The stability of resting frontal electroencephalographic asymmetry in depression

John J.B. Allen, Heather L. Urry, Sabrina K. Hitt, James A. Coan

Research output: Contribution to journalArticlepeer-review

280 Scopus citations


Although resting frontal electroencephalographic (EEG) alpha asymmetry has been shown to be a stable measure over time in nonclinical populations, its reliability and stability in clinically depressed individuals has not been fully investigated. The internal consistency and test-retest stability of resting EEG alpha (8-13 Hz) asymmetry were examined in 30 women diagnosed with major depression at 4-week intervals for 8 or 16 weeks. Asymmetry scores generally displayed good internal consistency and exhibited modest stability over the 8- and 16-week assessment intervals. Changes in asymmetry scores over this interval were not significantly related to changes in clinical state. These findings suggest that resting EEG alpha asymmetry can be reliably assessed in clinically depressed populations. Furthermore, intraclass correlation stability estimates suggest that although some traitlike aspects of alpha asymmetry exist in depressed individuals, there is also evidence of changes in asymmetry across assessment occasions that are not closely linked to changes in depressive severity.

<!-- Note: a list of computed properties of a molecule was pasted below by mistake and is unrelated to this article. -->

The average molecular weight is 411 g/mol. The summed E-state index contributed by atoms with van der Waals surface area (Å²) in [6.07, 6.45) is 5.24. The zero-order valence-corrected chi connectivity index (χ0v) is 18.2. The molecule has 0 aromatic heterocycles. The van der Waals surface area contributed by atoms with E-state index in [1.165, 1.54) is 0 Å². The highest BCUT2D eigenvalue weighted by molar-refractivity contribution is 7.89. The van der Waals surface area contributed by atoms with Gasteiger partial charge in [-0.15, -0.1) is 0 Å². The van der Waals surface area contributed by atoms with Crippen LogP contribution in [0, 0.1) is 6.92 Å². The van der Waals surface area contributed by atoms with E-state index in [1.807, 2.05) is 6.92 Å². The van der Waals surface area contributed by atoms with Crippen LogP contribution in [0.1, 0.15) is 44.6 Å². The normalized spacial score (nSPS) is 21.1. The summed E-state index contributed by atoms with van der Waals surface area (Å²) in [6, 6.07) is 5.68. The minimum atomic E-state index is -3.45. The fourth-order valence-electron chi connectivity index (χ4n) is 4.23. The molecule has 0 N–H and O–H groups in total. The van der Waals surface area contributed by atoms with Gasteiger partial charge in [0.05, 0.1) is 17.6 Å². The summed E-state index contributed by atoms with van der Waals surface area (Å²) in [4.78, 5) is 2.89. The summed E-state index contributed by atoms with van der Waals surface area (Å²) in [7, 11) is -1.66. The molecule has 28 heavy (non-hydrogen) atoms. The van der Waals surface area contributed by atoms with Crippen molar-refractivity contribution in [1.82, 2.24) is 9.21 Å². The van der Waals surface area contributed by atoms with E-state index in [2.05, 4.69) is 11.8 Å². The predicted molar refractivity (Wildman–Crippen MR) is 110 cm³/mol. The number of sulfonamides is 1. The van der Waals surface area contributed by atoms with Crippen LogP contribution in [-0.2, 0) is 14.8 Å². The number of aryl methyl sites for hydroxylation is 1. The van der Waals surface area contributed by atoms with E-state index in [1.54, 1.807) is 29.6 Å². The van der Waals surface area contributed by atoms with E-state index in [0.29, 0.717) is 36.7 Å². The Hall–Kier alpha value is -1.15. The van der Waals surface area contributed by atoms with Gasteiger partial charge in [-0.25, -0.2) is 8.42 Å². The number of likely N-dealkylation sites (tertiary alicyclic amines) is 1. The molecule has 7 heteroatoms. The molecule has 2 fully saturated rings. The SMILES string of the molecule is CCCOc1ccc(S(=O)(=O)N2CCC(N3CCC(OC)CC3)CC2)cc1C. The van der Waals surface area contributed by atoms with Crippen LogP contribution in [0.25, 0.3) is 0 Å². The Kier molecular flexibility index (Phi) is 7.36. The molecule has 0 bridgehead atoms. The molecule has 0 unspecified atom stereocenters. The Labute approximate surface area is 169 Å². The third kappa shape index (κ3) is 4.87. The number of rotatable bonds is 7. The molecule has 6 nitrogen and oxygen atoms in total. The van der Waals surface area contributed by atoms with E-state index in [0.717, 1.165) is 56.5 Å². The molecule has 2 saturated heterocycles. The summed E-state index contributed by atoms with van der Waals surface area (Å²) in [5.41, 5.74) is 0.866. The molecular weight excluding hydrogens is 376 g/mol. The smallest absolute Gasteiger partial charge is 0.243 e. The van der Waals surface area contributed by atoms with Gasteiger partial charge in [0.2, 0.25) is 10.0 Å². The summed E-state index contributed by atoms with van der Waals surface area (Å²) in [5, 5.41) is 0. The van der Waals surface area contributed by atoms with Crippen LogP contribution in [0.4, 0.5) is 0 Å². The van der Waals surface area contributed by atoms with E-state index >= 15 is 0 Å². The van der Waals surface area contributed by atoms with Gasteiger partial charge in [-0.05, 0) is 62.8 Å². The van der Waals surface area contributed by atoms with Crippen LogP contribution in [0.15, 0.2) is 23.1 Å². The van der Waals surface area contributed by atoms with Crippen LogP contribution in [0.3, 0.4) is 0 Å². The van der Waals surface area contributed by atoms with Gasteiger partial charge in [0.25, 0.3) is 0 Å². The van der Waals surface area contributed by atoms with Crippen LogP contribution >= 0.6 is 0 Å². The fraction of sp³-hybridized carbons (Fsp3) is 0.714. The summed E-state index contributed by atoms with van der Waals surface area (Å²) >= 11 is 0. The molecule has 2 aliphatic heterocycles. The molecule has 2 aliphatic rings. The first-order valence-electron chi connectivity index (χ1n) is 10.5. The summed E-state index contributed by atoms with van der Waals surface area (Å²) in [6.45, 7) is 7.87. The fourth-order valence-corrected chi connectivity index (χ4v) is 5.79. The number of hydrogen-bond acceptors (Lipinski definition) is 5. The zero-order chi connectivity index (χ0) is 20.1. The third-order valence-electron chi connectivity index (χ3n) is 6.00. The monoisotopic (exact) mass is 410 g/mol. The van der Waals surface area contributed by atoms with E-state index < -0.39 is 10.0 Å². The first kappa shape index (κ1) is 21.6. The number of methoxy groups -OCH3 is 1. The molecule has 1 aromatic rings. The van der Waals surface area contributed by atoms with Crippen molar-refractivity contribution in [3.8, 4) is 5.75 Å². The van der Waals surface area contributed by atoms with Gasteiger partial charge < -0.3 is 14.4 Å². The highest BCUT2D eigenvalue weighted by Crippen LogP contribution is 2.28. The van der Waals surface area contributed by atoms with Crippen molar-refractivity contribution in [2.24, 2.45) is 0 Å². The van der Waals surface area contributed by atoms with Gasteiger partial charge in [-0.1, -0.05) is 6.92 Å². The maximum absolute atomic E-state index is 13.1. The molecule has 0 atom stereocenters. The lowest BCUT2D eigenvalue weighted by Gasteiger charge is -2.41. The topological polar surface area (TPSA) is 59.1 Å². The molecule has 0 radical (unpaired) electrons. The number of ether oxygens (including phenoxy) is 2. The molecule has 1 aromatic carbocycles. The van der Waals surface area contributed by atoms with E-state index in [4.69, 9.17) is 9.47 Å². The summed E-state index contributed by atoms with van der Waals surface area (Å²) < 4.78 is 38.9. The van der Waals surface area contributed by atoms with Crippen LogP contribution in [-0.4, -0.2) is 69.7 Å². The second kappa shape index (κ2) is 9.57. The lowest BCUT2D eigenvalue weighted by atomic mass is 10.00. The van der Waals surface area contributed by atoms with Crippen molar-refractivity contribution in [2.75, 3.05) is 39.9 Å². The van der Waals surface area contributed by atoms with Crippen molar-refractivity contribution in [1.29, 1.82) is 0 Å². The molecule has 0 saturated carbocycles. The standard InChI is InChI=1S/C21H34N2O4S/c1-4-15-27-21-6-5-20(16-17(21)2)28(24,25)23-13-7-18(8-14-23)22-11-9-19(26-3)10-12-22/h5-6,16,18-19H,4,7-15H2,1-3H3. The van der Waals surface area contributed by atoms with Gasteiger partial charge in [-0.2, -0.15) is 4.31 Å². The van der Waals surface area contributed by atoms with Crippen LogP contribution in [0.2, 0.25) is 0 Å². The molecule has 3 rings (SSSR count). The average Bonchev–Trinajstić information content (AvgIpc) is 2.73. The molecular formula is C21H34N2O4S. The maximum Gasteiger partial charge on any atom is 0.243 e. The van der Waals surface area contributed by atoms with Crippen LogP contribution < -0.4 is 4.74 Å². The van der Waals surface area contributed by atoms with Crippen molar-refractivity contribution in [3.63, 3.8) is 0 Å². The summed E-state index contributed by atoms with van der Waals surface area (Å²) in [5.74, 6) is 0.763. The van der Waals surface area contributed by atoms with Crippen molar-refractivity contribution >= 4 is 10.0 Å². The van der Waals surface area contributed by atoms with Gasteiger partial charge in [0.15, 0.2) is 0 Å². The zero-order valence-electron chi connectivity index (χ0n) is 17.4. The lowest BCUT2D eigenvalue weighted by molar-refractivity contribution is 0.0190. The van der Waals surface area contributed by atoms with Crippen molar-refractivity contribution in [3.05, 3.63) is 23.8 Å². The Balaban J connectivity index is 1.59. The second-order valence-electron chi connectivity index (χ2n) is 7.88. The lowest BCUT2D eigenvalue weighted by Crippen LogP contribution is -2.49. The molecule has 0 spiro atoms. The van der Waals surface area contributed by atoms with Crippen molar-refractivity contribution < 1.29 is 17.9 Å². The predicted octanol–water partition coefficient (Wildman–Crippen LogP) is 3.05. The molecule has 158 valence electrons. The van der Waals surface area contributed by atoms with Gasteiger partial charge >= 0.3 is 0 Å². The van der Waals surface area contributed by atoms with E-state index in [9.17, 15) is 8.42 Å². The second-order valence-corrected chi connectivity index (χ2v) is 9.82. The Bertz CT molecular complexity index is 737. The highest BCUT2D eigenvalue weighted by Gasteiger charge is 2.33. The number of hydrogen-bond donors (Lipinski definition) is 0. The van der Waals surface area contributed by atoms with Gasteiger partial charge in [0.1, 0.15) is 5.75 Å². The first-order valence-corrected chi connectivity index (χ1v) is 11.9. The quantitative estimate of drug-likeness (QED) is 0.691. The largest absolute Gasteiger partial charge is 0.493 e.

Original languageEnglish (US)
Pages (from-to)269-280
Number of pages12
Issue number2
StatePublished - Mar 2004


  • Depression
  • Frontal EEG asymmetry
  • Psychometric reliability and stability
  • Risk

ASJC Scopus subject areas

  • Experimental and Cognitive Psychology
  • Neuropsychology and Physiological Psychology
  • Physiology (medical)
  • Physiology


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